One of the wonderful things about Heritage Open Days is that they give you the opportunity to see fascinating features that are not normally open to the public. This year there were a number of “new” sites that had not been open on Heritage Open Days before. One of these was the fabulous Stoney Road Gardens – known locally as Park Gardens.
The site is one of the few remaining plots of the original Cheylesmore Park, owned at times by various members of the English Royal family, including Queen Isobel, Edward the Black Prince and King Henry VI, who lived in nearby Cheylesmore Manor. The site is currently owned by the City Council and managed by the Stoney Road Gardens Association.
The Gardens are Grade II* listed by Historic England. In the late 18th and early 19th Century, many larger towns had groups of small rented gardens forming a ring around the densely developed town centre. These pleasure-garden plots were typically subdivided by hedges into individual plots of between an eighth and a sixth of an acre, which were laid out for ornament and the comfort of the owner; the gardens were used to grow a mixture of productive and ornamental plants. The expansion of towns in the 19th Century destroyed the majority of 18th Century rented town gardens, but a number of gardens of similar size and function were laid out in the first half of the 19th Century, including Stoney Road, which is one of only four “detached gardens” listed on Historic England’s Register of Parks and Gardens of Special Historic Interest as surviving relatively intact.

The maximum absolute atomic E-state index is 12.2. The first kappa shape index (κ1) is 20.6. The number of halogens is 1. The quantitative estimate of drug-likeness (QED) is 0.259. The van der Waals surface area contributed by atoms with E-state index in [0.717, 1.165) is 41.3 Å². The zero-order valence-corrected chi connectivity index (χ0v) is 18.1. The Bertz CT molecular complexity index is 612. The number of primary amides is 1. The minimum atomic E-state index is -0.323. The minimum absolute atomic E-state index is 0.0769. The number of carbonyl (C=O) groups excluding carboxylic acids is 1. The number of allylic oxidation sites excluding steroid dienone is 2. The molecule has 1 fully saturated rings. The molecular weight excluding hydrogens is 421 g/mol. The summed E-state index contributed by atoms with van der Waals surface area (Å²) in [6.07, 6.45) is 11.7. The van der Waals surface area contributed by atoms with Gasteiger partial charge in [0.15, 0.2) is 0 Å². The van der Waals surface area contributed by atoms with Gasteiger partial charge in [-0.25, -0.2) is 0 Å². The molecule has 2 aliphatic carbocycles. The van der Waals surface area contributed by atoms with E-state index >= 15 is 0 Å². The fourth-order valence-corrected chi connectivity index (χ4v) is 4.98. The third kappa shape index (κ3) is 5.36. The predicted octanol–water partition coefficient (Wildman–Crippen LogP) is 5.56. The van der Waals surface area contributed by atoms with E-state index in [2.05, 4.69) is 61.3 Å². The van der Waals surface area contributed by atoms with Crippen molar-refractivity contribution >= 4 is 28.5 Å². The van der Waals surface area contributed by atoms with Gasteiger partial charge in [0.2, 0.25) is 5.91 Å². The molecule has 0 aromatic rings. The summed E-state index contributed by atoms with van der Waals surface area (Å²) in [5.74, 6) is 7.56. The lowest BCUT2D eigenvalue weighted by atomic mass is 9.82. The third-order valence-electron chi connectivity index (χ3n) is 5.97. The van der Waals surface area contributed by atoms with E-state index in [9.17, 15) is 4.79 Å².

The Coventry gardens provided land for workers in the city’s traditional industries such as silk weaving and watch-making, who tended to live in crowded conditions within the medieval city walls. The gardens appear to have been commenced shortly after 1853, and by 1887 the northern half of the site had been laid out as small gardens enclosed by hedges and divided by tracks and secondary walks. By 1889 the southern half of the site comprised seven meadow enclosures or paddocks. By 1913 a further area of hedge-enclosed gardens had been created in the southern half of the site, while conventional allotment plots were laid out adjacent to the railway. In the mid 1930s a strip of gardens fronting Stoney Road to the west was developed with semi-detached houses, and Stoney Road, which until this time had been a dead-end, was connected to streets which were being developed on the former park to the west.
The most notable feature of the Gardens is a group of seven summerhouses which survive from the large number of similar structures shown on the late 19th and early 20th Century OS maps. Many include fascinating details, including chimneys, fire places, internal panelling and windows and it is thought that they were lived in for at least part of the year.
The summer houses are in particularly poor condition and have been designated as being “At Risk” by Historic England. The Gardens Association is applying for grants to restore them to their original condition.
You can follow progress with the restoration of the Gardens on their facebook page
We wish them well!